Two-banded Checkered Skipper (Pyrgus ruralis) (Boisduval, 1852)
Diagnosis: The Two-banded Checkered Skipper (wingspan: 20 to 26 mm) is darker than the previous species, with white dots more spaced on a black ground colour. The underside is a brownish grey, and there are three white spots on the inner margin of the forewing.
Subspecies: Two, but only the nominate subspecies occurs in Canada.
Range: Pyrgus ruralis flies in the northwestern U.S., reaching into Canada only in Alberta north to Nordegg, southern British Columbia north to Yoho National Park, and on southern and central Vancouver Island.
Similar Species: The Grizzled Skipper (P. centaureae) and the Common Checkered Skipper (P. communis) have much more extensive white areas. The Small Checkered Skipper (P. scriptura) lacks the brownish underside. [compare images]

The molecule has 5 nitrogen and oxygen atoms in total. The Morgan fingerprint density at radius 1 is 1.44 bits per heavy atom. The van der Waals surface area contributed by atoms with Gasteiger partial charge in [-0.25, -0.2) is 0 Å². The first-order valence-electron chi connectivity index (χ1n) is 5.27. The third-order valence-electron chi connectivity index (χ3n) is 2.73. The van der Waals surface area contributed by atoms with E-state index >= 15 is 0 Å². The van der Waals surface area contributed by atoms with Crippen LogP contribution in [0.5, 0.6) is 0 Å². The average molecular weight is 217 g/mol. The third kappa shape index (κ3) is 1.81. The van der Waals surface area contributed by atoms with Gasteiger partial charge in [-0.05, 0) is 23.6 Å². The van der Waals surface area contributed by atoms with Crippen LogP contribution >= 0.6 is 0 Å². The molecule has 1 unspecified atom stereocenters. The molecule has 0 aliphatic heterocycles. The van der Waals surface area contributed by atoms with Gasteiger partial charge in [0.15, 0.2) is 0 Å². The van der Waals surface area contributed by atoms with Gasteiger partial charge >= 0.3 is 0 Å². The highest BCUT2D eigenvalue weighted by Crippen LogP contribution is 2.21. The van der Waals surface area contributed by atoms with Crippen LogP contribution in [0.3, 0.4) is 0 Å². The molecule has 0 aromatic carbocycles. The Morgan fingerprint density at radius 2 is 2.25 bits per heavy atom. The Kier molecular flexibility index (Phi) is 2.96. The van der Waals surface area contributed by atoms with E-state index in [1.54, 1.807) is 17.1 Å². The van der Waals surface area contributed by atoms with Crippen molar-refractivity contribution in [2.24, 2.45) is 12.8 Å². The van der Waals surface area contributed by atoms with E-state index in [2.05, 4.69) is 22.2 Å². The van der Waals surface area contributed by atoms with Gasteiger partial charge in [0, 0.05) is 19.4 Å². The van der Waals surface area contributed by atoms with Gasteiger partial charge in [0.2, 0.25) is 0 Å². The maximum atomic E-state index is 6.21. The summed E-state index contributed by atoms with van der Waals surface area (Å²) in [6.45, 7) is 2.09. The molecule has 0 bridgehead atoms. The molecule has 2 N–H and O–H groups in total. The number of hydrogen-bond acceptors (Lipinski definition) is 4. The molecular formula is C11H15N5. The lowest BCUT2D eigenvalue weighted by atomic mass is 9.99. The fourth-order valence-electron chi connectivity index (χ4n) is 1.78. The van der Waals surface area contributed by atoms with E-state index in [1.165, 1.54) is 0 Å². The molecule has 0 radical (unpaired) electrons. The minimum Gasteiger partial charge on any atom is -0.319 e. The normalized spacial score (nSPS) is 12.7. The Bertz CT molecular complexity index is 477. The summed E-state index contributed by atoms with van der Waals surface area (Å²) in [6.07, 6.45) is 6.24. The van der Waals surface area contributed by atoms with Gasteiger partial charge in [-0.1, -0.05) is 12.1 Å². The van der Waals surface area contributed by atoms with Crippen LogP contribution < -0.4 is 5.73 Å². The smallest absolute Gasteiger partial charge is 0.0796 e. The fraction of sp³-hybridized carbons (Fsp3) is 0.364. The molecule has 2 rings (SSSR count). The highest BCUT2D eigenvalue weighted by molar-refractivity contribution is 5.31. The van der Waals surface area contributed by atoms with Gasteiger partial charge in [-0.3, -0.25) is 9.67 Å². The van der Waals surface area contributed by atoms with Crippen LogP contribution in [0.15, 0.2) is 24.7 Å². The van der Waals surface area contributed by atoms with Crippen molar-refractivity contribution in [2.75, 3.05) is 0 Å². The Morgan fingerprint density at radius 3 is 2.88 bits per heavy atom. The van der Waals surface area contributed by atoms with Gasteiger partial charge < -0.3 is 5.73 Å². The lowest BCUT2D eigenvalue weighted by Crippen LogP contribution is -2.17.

Abundance: This skipper is uncommon and local.
Flight Season: There is one generation, flying from early May near the coast and at low elevations to mid July inland and at higher elevations.
Habits: The Two-banded Checkered Skipper flies in open grassland, meadows, and dry forest clearings, from sea-level to high altitude, up to at least 2000 metres in the Hope Mountains, British Columbia.
© 2002. This material is reproduced with permission from The Butterflies of Canada by Ross A. Layberry, Peter W. Hall, and J. Donald Lafontaine. University of Toronto Press; 1998. Specimen photos courtesy of John T. Fowler.
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